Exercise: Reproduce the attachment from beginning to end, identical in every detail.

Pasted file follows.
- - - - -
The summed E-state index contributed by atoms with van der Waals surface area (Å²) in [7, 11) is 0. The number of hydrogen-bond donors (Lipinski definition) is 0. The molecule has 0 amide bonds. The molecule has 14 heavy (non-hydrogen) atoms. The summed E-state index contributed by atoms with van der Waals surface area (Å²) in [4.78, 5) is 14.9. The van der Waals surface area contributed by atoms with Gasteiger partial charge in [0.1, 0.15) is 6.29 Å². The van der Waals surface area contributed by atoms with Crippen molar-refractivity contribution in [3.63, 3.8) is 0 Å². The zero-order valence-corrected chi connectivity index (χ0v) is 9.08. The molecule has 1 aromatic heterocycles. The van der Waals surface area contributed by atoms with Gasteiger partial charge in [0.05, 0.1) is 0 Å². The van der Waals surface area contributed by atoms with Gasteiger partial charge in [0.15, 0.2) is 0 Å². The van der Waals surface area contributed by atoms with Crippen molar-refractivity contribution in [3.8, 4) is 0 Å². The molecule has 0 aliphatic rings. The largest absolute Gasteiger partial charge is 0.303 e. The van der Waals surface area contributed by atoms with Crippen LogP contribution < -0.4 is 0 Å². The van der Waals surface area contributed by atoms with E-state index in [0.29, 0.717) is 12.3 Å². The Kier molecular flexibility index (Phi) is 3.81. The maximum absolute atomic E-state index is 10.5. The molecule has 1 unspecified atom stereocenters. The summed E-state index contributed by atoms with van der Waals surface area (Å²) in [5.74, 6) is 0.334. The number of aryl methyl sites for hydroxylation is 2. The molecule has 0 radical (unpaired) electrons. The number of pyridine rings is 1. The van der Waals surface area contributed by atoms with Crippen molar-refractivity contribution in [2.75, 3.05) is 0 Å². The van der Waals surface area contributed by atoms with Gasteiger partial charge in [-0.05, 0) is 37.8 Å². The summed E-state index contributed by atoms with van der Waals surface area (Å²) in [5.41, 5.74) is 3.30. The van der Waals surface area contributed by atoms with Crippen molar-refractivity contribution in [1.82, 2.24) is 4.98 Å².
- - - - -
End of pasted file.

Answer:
The summed E-state index contributed by atoms with van der Waals surface area (Å²) in [7, 11) is 0. The number of hydrogen-bond donors (Lipinski definition) is 0. The molecule has 0 amide bonds. The molecule has 14 heavy (non-hydrogen) atoms. The summed E-state index contributed by atoms with van der Waals surface area (Å²) in [4.78, 5) is 14.9. The van der Waals surface area contributed by atoms with Gasteiger partial charge in [0.1, 0.15) is 6.29 Å². The van der Waals surface area contributed by atoms with Crippen molar-refractivity contribution in [3.63, 3.8) is 0 Å². The zero-order valence-corrected chi connectivity index (χ0v) is 9.08. The molecule has 1 aromatic heterocycles. The van der Waals surface area contributed by atoms with Gasteiger partial charge in [0.05, 0.1) is 0 Å². The van der Waals surface area contributed by atoms with Gasteiger partial charge in [0.15, 0.2) is 0 Å². The van der Waals surface area contributed by atoms with Crippen molar-refractivity contribution in [3.8, 4) is 0 Å². The molecule has 0 aliphatic rings. The largest absolute Gasteiger partial charge is 0.303 e. The van der Waals surface area contributed by atoms with Crippen LogP contribution < -0.4 is 0 Å². The van der Waals surface area contributed by atoms with E-state index in [0.29, 0.717) is 12.3 Å². The Kier molecular flexibility index (Phi) is 3.81. The maximum absolute atomic E-state index is 10.5. The molecule has 1 unspecified atom stereocenters. The summed E-state index contributed by atoms with van der Waals surface area (Å²) in [5.74, 6) is 0.334. The number of aryl methyl sites for hydroxylation is 2. The molecule has 0 radical (unpaired) electrons. The number of pyridine rings is 1. The van der Waals surface area contributed by atoms with Crippen molar-refractivity contribution in [2.75, 3.05) is 0 Å². The van der Waals surface area contributed by atoms with Gasteiger partial charge in [-0.05, 0) is 37.8 Å². The summed E-state index contributed by atoms with van der Waals surface area (Å²) in [5.41, 5.74) is 3.30. The van der Waals surface area contributed by atoms with Crippen molar-refractivity contribution in [1.82, 2.24) is 4.98 Å².